Calling for tighter regulations of builders

Felix Carlone, F.A. Carlone & Sons
Felix Carlone, F.A. Carlone & Sons

A recent editorial in The Valley Breeze pointed out the distress some Cumberland home buyers have been suffering since their builder started having financial problems. In the May 20th edition of the newspaper, publisher Tom Ward called for tighter regulation of builders so this scenario doesn't take place again. He also said, "This issue might not be top of mind for legislators and the state's professional home builders' association, but it should be."

I have assured Ward that, on the contrary, increasing contractor professionalism and fighting abuse is front and center for the Rhode Island Builders Association (RIBA).

The builder involved is not a RIBA member, but any negative experience by any customer reflects badly on the entire residential construction industry. RIBA constantly and actively works for stronger requirements for builders to do business in this state, tough penalties for abusers, and sound laws governing development.

RIBA is working closely with other trade associations and the Rhode Island Contractors' Registration and Licensing Board (CRLB) to develop an entire curriculum of mandated, continuing-education courses for contractors, to be unveiled later this year. These will include classes in sound business practices, building and fire codes, and contract law. Courses like this will also be necessary to prepare residential contractors for eventual licensing in Rhode Island.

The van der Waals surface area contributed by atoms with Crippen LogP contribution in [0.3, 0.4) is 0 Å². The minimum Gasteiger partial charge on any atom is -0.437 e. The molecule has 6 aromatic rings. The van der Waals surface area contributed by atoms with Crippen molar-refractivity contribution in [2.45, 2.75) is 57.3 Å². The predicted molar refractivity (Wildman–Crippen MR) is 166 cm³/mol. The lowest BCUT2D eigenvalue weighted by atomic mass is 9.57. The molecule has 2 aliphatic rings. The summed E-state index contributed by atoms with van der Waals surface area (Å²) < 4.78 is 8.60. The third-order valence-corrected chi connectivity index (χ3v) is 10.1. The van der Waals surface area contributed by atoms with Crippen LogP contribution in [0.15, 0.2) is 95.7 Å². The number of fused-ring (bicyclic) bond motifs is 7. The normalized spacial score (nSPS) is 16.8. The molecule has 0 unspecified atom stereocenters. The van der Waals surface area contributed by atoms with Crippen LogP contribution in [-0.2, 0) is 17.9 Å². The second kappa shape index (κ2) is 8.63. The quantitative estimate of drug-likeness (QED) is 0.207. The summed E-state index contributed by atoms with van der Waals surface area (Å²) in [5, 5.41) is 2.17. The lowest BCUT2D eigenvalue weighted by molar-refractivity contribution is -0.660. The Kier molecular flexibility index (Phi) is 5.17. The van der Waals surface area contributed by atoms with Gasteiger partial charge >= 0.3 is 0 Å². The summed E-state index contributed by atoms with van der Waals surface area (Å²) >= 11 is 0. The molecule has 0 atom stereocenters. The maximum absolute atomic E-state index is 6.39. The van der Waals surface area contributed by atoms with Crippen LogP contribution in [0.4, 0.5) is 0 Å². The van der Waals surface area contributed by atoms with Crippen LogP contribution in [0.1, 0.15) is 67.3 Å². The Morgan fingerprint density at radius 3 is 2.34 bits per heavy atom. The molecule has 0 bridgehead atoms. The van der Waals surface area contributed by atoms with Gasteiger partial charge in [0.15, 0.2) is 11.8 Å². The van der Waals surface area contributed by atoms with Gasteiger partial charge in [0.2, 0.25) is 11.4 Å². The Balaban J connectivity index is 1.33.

RIBA also works with lawmakers during every legislative session, and with the CRLB, for tougher enforcement to get unregistered, uninsured and incompetent contractors off the streets.

If it comes down to subdivision issues, the bonds established by a city or town should be sufficient to cover the cost of an incompletion, helping the home buyers recoup. Most reputable contractors don't require large, up-front payments unless some large custom order is involved. The payment schedule reflects work that has already been completed, and home buyers should pay as they go.

CRLB has rules in place to prevent many abuses. The problem is that many CRLB decisions are severely watered down if they are appealed in court. We are working on this problem.

As it is, the vast majority of residential contractors should not be branded by the actions of a few. Anyone who hires a contractor has a responsibility to do their homework to be sure that the contractor is legitimate and does business responsibly. There are ample resources on the Internet to help any consumer do this, including the CRLB, RIBA and Better Business Bureau websites. And people should never hire a contractor without several references.

Beyond this, let's encourage people to remember that the vast majority of contractors are good, honest professionals and their neighbors, serving our communities with good, safe, healthy and energy-efficient housing choices.

Felix Carlone is the president of the Rhode Island Builders Assn.